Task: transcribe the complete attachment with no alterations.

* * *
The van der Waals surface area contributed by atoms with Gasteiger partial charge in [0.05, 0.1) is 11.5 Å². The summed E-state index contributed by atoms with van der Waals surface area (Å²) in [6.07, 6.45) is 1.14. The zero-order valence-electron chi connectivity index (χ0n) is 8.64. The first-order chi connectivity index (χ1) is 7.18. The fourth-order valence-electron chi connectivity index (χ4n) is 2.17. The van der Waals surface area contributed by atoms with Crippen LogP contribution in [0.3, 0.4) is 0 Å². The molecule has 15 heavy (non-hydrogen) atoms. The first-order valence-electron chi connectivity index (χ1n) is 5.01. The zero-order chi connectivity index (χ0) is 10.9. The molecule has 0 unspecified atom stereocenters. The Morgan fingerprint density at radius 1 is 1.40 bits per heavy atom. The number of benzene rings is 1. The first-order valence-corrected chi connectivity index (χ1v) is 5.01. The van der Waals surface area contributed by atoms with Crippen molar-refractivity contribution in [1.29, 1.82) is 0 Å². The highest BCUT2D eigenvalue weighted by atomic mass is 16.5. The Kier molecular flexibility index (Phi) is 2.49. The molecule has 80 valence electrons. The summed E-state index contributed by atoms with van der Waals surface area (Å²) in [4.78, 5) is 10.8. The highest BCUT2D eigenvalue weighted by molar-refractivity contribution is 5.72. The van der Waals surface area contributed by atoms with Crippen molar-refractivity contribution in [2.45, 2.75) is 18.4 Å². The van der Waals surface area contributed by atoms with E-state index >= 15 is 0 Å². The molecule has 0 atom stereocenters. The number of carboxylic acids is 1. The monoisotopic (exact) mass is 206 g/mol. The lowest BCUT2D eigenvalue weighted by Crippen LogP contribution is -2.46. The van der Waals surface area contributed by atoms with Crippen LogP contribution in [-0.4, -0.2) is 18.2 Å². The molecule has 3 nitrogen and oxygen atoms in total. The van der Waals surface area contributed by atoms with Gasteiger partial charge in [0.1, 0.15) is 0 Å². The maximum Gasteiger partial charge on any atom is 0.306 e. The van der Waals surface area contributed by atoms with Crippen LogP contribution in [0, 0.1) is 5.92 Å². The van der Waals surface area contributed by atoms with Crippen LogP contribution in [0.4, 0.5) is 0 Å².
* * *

The van der Waals surface area contributed by atoms with Gasteiger partial charge in [0.05, 0.1) is 11.5 Å². The summed E-state index contributed by atoms with van der Waals surface area (Å²) in [6.07, 6.45) is 1.14. The zero-order valence-electron chi connectivity index (χ0n) is 8.64. The first-order chi connectivity index (χ1) is 7.18. The fourth-order valence-electron chi connectivity index (χ4n) is 2.17. The van der Waals surface area contributed by atoms with Crippen LogP contribution in [0.3, 0.4) is 0 Å². The molecule has 15 heavy (non-hydrogen) atoms. The first-order valence-electron chi connectivity index (χ1n) is 5.01. The zero-order chi connectivity index (χ0) is 10.9. The molecule has 0 unspecified atom stereocenters. The Morgan fingerprint density at radius 1 is 1.40 bits per heavy atom. The number of benzene rings is 1. The first-order valence-corrected chi connectivity index (χ1v) is 5.01. The van der Waals surface area contributed by atoms with Crippen molar-refractivity contribution in [1.29, 1.82) is 0 Å². The highest BCUT2D eigenvalue weighted by atomic mass is 16.5. The Kier molecular flexibility index (Phi) is 2.49. The molecule has 80 valence electrons. The summed E-state index contributed by atoms with van der Waals surface area (Å²) in [4.78, 5) is 10.8. The highest BCUT2D eigenvalue weighted by molar-refractivity contribution is 5.72. The van der Waals surface area contributed by atoms with Crippen molar-refractivity contribution in [2.45, 2.75) is 18.4 Å². The van der Waals surface area contributed by atoms with E-state index >= 15 is 0 Å². The molecule has 0 atom stereocenters. The number of carboxylic acids is 1. The monoisotopic (exact) mass is 206 g/mol. The lowest BCUT2D eigenvalue weighted by Crippen LogP contribution is -2.46. The van der Waals surface area contributed by atoms with Crippen LogP contribution in [-0.4, -0.2) is 18.2 Å². The molecule has 3 nitrogen and oxygen atoms in total. The van der Waals surface area contributed by atoms with Gasteiger partial charge in [0.1, 0.15) is 0 Å². The maximum Gasteiger partial charge on any atom is 0.306 e. The van der Waals surface area contributed by atoms with Crippen LogP contribution in [0, 0.1) is 5.92 Å². The van der Waals surface area contributed by atoms with Crippen LogP contribution in [0.4, 0.5) is 0 Å².